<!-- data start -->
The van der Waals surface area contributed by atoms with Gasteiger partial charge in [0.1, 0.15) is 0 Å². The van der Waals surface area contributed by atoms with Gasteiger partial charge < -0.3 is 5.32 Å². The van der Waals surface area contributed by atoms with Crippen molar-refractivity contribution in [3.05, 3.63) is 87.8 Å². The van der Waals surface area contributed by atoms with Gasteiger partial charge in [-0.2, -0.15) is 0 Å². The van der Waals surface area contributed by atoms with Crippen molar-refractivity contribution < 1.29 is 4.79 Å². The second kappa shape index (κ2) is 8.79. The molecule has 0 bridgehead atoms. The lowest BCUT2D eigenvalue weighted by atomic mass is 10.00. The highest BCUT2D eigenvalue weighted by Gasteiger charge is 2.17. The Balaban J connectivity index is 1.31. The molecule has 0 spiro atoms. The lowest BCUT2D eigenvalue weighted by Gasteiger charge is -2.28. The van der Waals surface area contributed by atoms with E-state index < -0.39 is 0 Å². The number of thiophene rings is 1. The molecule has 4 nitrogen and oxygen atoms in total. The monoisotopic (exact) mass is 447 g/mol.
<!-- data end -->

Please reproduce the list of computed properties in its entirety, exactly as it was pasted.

The van der Waals surface area contributed by atoms with Gasteiger partial charge in [0.1, 0.15) is 0 Å². The van der Waals surface area contributed by atoms with Gasteiger partial charge < -0.3 is 5.32 Å². The van der Waals surface area contributed by atoms with Crippen molar-refractivity contribution in [3.05, 3.63) is 87.8 Å². The van der Waals surface area contributed by atoms with Gasteiger partial charge in [-0.2, -0.15) is 0 Å². The van der Waals surface area contributed by atoms with Crippen molar-refractivity contribution < 1.29 is 4.79 Å². The second kappa shape index (κ2) is 8.79. The molecule has 0 bridgehead atoms. The lowest BCUT2D eigenvalue weighted by atomic mass is 10.00. The highest BCUT2D eigenvalue weighted by Gasteiger charge is 2.17. The Balaban J connectivity index is 1.31. The molecule has 0 spiro atoms. The lowest BCUT2D eigenvalue weighted by Gasteiger charge is -2.28. The van der Waals surface area contributed by atoms with E-state index < -0.39 is 0 Å². The number of thiophene rings is 1. The molecule has 4 nitrogen and oxygen atoms in total. The monoisotopic (exact) mass is 447 g/mol.